Slavic Languages & Literatures | Russian Literature: Tolstoy to Solzhenitsyn
R264 | ALL | Durkin


This course will offer a survey of major works, authors, and trends in
Russian literature from the last decades of the nineteenth century to the
present. Readings (all in translation) and discussion will focus primarily
on masterworks of prose fiction, but some drama and poetry will also be
included. Attention will be paid to the social and historical background of
the readings, including the Revolution, as well as to developments in other
arts in Russia and to cultural relations between Russia and other countries.
Authors whose work we will read include Tolstoi, Chekhov, Maksim Gorkii,
Andrei Belyi, Isaak Babel, Boris Pasternak, Vladimir Nabokov, and Aleksandr
Solzhenitsyn, as well as contemporary writers.  Requirements: for section
4381 (COAS Intensive Writing): midterm and final test; four papers of six
pages minimum for section 4382: midterm and final; one paper of six pages
minimum.

R 264/ 564,		Tolstoy to Solzhenitsyn. 	
Nina Perlina

	Purpose of the Course:
	
	The course traces the development of Russian literature from mid -
19th century to the present (Solzhenistyn and the young writers of the
Former Soviet Union). An introductory lecture will consist in giving the
historical and cultural background; the 19th century will be introduced
mainly by Leo Tolstoy and Nikolai Leskov (Anna Karenina and "Lady Macbeth of
the Mtsensk District"). The most interesting aesthetic phenomena of the turn
of the century will be illustrated by a selection of short stories written
by Anton Chekhov, Ivan Bunin, Andrey Bely, and by a play "The Lower Depth"
by Maxim Gorky (1902).
	An allegorical tale "The Cave" by Evgeny Zamyatin will illustrate
the destructive impact of a political upheaval on peoples' morality. Further
varieties of ideological and aesthetic changes within the framework of
Russian Soviet literature" will be illustrated by the writings of Isaak
Babel, Vladimir Mayakovsky, Iury Olesha, and Mikhail Bulgakov. The vast span
of years separating Vladimir Nabokov's prose (1925) from that of Liudmila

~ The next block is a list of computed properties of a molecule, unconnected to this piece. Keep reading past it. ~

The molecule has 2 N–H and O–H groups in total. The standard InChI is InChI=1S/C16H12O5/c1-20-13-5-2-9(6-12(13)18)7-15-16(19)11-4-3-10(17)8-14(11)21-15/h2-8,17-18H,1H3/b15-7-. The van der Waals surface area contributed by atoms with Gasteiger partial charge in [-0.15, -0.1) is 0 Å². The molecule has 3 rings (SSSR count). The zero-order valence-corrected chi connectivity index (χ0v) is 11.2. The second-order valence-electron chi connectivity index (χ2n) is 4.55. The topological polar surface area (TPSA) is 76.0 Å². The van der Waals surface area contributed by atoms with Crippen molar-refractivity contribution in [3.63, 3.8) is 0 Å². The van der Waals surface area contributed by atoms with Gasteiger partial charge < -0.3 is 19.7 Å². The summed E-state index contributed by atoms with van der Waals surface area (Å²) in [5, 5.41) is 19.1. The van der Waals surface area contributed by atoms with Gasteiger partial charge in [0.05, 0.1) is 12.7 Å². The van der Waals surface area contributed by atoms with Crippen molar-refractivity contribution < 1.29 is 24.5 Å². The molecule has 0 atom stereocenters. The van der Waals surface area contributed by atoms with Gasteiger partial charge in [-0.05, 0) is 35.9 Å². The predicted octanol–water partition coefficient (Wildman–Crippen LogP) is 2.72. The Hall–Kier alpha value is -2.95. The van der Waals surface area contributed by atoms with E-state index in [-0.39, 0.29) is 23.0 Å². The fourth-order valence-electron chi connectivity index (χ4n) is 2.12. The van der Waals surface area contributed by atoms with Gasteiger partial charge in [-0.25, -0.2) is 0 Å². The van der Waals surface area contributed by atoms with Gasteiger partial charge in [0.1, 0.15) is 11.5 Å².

Petrushevskaya (1979) will be represented by a collection of short stories
from Clarence Brown anthology The Potrable Twentieth-Century Russian Reader
and by a collection of texts selected by the instructor.

	Attendance, Writing Assignments, Grades:
	
	You are allowed a total of three cuts during the semester. Since so
much of the work of this course takes place in the classroom, any more cuts
will affect your grade. You will be given questions which will help you to
organize your readings and discussions of the works. For this course, you
will have to write three papers and to present an oral discussion of a short
story. You will have a choice of questions to write, but you may suggest
your own topics as well. Deadlines for the papers are shown in the syllabus.
Topics for oral presentations are to be discussed with the instructor two
weeks before your presentations. There is no final exam for this course. The
grades will be determined by the following: 10%---attendance and class
participation; 20% ---oral presentation and second paper (each); 25%--first
and third paper (each).

Reading list (books are available from the IU Bookstore)

Carl R. Proffer, ed. From Karamzin to Bunin: An Anthology of Russian Short
Stories (Bloomington: Indiana Univ. Press, 1969)
Clarence Brown, ed. The Portable Twentieth-Century Russian Reader (Penguin,
1985)
Mikhail Bulgakov, The Master and Margarita (Grove)
Leo Tolstoy, Anna Karenina (Bantam or Norton)
Instructor's Reader (will be made available from the Department by the
beginning of February)